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Fan of Palm OS Graffiti? Get it for Your Android Phone

Discussion in 'Android Lounge' started by phandroid, Jul 15, 2010.

  1. phandroid

    phandroid Admin News Bot
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    The original Palm OS featured a single-stroke input method called Graffiti to allow users to write characters out quickly through a touch interface. While it definitely may have taken some getting used to as certain character gestures were reworked to be slightly altered versions of their alphabet alternatives, it has developed quite a little following [...]

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    doug0964 and Quaoar like this.
  2. gruss

    gruss Android Expert
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    oh yeah i've been wanting this!!!!! go old school on the youngins
     
  3. Bitbang3r

    Bitbang3r Well-Known Member
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    Omg, thankyouthankyouthankyouthankyou, Access! Finally, a stroke-based input method that consistently recognizes "up, right" as "f" and (left-side) "6" as "g". For the first time in literally YEARS, I wrote "The quick brown fox jumps over the lazy dogs, then smiled with ecstatic joy and happiness because Graffiti finally works properly again!" at (nearly) full speed, with ZERO recognition errors. With MS Block Input, I'd be lucky to make it to 'dog' with only one or two recognition errors, and with StrokeKeyboard & MobileWrite I just gave up after it became obvious that whatever algorithm they were using was NOT the same as the one I grew up with (I don't think either one ever truly recognized "up, right" as "f").

    The only way it could possibly get better would be if there were a way to overload one of the phone's hardkeys to activate a mostly-transparent input field when pressed, and make strokes entered in that fashion appear to be indistinguishable from hardkeys to the app (ex: press and hold "volume down", and a ghostly input field appears over the screen without affecting anything underneath. Draw 'c', and a key input event gets generated that's indistinguishable to apps and the phone from pressing 'c' on a slide-out keyboard. Release the volume up key, and the input field goes away. Unfortunately, AFAIK, there's no graceful way to achieve this under the current Android API.

    Long live Graffiti 1 :)
     
  4. Quaoar

    Quaoar Newbie
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    I AM old school. The Palm Pilot had a great suite of apps, most of which cannot be replicated in quality, yet, via Android. I still have, and use, my Palm Vx, because the applications are so very good.

    Swype is good, but Palm's Graffitti was much, much better. Now, "finger" graffitti might be another thing entirely, since the original was used with a stylus. My initial work with this Android App is just so, so. It might get better with time.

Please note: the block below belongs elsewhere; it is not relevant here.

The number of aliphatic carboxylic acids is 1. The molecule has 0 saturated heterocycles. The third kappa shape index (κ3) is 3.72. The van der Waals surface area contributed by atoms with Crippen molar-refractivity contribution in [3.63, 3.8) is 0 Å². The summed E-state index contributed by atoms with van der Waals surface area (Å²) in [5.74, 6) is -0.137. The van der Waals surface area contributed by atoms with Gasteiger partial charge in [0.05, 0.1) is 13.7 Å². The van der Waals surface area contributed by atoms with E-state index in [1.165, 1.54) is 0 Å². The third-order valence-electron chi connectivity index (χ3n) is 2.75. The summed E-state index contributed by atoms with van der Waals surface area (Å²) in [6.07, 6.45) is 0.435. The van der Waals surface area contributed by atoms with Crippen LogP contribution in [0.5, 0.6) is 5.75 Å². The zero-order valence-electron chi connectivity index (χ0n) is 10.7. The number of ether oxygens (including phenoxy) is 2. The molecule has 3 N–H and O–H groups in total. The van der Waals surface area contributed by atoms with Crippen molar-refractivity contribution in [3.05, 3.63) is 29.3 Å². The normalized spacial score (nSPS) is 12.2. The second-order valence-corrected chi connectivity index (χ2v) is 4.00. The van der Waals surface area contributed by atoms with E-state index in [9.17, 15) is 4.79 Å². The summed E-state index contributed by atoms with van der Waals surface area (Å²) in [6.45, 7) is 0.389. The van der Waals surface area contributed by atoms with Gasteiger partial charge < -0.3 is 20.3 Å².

5. gruss

    gruss Android Expert
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    Swype doesn't even compare to graffiti, keep up the good work. I'll admit to being a graffiti 2 user so I'm not as fast on this app as on my tungsten but it works well. With some practice I could replace my other keyboards.
     
  6. Bitbang3r

    Bitbang3r Well-Known Member
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    Tip: if you use this a lot, and your phone hasn't been rooted yet... root it now, install SetCPU from Market, and crank it up to "performance" mode. Once I did that, Graffiti accuracy went from "high" to "nearly flawless" without even TRYING to be accurate or careful.

    It's just a theory at this point, but I have a hunch that Android (or at least HTC's phones) might throttle down the clock rate when a soft input area is active, on the theory that it's probably just displaying the picture of a keyboard and waiting for a press somewhere. Or maybe the clock rate moving up and down during a stroke skews the sampling and/or normalization algorithm. Either way, the improvement was perceptible.
     
  7. caseyse

    caseyse Lurker
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    Graffiti for Android is awesome. I'm getting 100% accuracy and very fast input. Night and day to the keypad pop-up. Droid was nice, but it finally arrived for me with this app!
     
  8. jgreetham

    jgreetham Well-Known Member
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    Finally I'm ready to dump my old Palm TX & Nokia Music Express for, probably, the Samsung Vibrant. I guess with Graffiti and my Palm bluetooth keyboard I see no reason to have a physical keyboard now. And I hear the latest Docs-To-Go has a sync to PC option.

    Or maybe I'll wait to see what T-Mo's full HSPA+ offering is about.
     

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